Today’s market action continues to be all about Greece. As is typically the case on a Friday, there has been a flurry of headlines from both sides of the debate today. For example, it is being reported that the ECB is preparing for a Greek exit from the Eurozone and that the central bank’s staff is developing contingency plans regarding how the rest of the currency bloc could be kept together. And of course, the ECB has declined to comment on the report. On the other side of the aisle, Greek Prime Minister Tsipras said in a statement to Reuters that he is certain that a request for a six-month loan agreement extension with conditions will be accepted. And then European Commission spokeswoman Margaritis Schinas said at a daily news briefing that Greece and Europe could reach a deal if all parties are reasonable on their demands (feel free to insert eye roll here). And so it goes.
The key issue remains whether or not Greece will be required to continue with the current bailout program. Recall that the Greeks argue the old bailout plan has been cancelled while the Germans insist that a deal is a deal. And while this appears to be largely an issue of semantics and exact verbiage, it is still the crux of of the situation.
In other news, the flash reading of the Euro area composite PMI rose to 53.5 in February from 52.6 in January, which was ahead of consensus for a reading of 53.0. The services component was apparently the key to the improvement as the index increased to 53.9 from 52.7.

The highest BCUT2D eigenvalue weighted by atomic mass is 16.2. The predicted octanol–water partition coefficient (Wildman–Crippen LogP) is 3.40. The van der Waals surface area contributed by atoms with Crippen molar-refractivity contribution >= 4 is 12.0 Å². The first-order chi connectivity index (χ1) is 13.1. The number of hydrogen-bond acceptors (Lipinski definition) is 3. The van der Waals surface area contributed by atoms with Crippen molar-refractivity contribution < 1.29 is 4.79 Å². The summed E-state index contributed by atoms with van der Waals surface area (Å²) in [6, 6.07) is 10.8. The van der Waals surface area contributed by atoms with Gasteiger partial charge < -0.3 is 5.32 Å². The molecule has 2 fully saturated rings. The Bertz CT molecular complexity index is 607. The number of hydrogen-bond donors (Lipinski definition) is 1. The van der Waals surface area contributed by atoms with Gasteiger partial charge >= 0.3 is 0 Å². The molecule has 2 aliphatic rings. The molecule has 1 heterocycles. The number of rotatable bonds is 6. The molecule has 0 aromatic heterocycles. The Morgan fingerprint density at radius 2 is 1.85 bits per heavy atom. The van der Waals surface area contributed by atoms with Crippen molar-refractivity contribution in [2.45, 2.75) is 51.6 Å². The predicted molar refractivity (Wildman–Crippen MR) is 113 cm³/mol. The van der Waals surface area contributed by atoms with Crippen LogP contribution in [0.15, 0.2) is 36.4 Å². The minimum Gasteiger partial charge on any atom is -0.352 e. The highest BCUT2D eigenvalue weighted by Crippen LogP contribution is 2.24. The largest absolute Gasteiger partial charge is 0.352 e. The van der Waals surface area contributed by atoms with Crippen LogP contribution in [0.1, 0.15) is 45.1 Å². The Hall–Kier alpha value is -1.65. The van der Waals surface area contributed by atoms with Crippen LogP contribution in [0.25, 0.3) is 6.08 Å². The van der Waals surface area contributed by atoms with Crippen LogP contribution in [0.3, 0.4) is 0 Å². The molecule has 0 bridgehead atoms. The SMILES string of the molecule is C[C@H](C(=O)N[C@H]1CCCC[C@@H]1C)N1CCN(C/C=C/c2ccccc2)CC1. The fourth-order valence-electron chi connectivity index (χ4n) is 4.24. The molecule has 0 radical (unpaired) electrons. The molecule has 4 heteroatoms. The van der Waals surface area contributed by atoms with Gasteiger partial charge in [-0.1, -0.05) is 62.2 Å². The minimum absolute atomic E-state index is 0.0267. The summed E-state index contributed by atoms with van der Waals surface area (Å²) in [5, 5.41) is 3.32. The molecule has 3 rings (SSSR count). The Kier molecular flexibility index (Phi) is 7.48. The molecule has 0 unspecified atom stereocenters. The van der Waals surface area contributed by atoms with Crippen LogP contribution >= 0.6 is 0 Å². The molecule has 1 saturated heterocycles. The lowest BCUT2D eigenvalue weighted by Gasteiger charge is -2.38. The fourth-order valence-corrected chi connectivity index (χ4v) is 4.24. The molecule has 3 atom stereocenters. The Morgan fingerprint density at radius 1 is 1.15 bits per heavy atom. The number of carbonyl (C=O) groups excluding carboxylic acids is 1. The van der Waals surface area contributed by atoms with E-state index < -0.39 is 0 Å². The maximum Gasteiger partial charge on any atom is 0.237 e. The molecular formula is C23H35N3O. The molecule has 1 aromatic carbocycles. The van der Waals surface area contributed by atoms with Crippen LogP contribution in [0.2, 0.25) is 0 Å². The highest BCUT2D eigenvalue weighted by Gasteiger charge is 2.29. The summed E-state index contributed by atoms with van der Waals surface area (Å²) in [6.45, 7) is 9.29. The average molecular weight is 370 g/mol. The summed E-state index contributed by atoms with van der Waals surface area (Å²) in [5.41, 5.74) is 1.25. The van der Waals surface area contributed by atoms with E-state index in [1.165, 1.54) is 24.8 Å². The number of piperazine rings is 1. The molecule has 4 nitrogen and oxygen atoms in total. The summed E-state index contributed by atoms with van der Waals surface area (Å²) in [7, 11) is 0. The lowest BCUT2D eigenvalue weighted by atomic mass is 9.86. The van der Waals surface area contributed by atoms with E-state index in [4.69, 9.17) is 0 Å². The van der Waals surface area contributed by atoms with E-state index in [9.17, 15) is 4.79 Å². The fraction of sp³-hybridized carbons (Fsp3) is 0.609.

Here at home, there is still no settlement in the West Coast ports dispute, despite pressure from US Labor Secretary Tom Perez. More discussions are planned for today and Perez has reportedly told both sides that talks will be forced to move to Washington if no deal can be reached today. With this situation now dragging on, there are concerns about the potential impact to the nation’s GDP.
Looking ahead to today’s trade, U.S. stock futures are quiet in the early going, suggesting that investors may continue to be at the mercy of the headlines out of Europe today.
Current Market Environment
From a short-term perspective, it appears that there is a bit of a “discussion” going on in the stock market. On one hand you have the argument that traders are waiting on the outcome of the latest Greek drama before committing additional funds. Exhibit A here would be the action of the SPDR S&P 500 ETF Trust (NYSEARCA:SPY) and Dow Jones Industrial Average (INDEXDJX:DJI) over the last few days, which suggests that the most recent rally has stalled out. Yet on the other hand, you have the action of the NASDAQ, NASDAQ 100 (INDEXNASDAQ:NDX), and Midcap indices, which lean bullish and suggest that the only thing to fear at the present time is fear itself. As a tie breaker, we turn to the readings of our major market models, which tell us to side with the bulls but to play the game with a bit more caution than normal here.
Thursday’s lackluster trade once again did nothing to resolve the question of the day in the stock market. At issue, of course, is whether or not the market has broken free of the sideways trading range that has been in place for the better part of the last three months. The good news is that the NASDAQ and Midcap indices suggest that the range has indeed been resolved to the upside and it is only a matter of time before the Dow and S&P join the breakout party. However, with the drama in Europe continuing to dominate the headlines, it may be a while before this situation is put to bed. For now, we will continue to watch the key lines in the sand on the charts of the blue chip indices.
S&P 500 – Daily